Moreover, you should determine how much you should spend on nonessential items. Start by trimming anything unwanted in your budget, like a membership or subscription you don’t use often. Then, take a look to see if you can reduce expenses in entertainment, dining out, or other items you want but don’t need. A family meeting or a talk with your kids about money may also be necessary, as you can teach them valuable life lessons while also explaining why you are cutting back on expenses.

Top tips to stay financially afloat during a recession.

Green bar and line graph with sun and moon on each side, representing volatility in the stock market

Preparation for a recession is half the battle, especially if you want to come out on top in a year or so. Once you’ve prepared for the impending recession, add a few of these ideas and tips to your to-do list.

Diversify your investments.

During a bull market, retail investors, institutional investors, and Wall Street pile into the stock market for impressive returns. However, recessions see dramatic downturns in individual stocks and exchange-traded funds, or ETFs, as financial institutions switch their balance sheets to safer investments. As a result, stocks become much more volatile, and recouping losses can take years.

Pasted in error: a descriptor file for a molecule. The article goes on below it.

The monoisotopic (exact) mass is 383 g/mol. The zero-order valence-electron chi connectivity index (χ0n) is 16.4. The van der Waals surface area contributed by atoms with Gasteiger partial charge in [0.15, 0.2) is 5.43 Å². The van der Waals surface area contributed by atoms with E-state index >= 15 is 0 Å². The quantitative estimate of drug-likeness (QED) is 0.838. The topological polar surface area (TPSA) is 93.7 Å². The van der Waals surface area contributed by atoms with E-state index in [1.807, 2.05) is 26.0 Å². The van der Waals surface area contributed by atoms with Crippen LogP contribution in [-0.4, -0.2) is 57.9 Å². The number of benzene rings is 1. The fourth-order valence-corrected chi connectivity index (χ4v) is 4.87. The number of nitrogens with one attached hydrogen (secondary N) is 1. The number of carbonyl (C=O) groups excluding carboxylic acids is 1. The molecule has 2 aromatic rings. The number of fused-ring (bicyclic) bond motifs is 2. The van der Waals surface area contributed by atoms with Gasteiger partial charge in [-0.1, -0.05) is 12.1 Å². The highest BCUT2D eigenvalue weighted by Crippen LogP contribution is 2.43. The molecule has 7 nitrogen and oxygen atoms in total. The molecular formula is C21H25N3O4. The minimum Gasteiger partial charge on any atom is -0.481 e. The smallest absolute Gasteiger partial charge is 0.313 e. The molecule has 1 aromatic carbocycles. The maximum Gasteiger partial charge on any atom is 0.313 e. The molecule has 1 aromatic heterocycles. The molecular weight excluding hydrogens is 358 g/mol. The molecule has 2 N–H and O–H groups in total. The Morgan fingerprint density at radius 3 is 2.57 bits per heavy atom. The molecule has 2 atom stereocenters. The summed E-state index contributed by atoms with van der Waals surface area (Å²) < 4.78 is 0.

To avoid substantial losses, diversify your investments. A standard savings account or certificate of deposit may suffice for many families. However, you can also buy U.S. bonds and treasury notes, which provide decent returns at zero risk to you.

Don’t be afraid of investing.

Millionaires are made during bear markets, according to historical data. So don’t be afraid of investing in stocks if the price seems like a deal.

Value and growth stocks can fall quite a bit during a recession, and this scenario may allow you to scoop them up at a steep discount. Avoid the fear of investments, find a great entry point, and you might come out of a recession with even more money just a few years from now. Consider dollar-cost averaging, a process of investing smaller amounts of funds over a longer amount of time, to avoid issues with trying to ‘time the market.’

Enlist the help of a financial advisor.

If investments are a bit over your head, you can always consult a financial advisor. These licensed individuals understand recessions and provide useful information on where to put your money. Most charge a fee based on your return or a low fee upfront, so you don’t have to worry about breaking the bank for some added assistance.

Make the most of a recession with help from Greenlight.

Mom sits with her two children and uses the Greenlight debit card and app to teach her kids about investing

While a recession can bring uncertainty and changes in spending, you and your family can get ahead of it and lighten the impact. As the popular saying goes, "Those that fail to learn from history are doomed to repeat it." So rather than let the stress get to you, use past recessions as a learning opportunity for the future.

With Greenlight, your entire family can stock up on financial literacy and discover money tips that can help cover all your bases.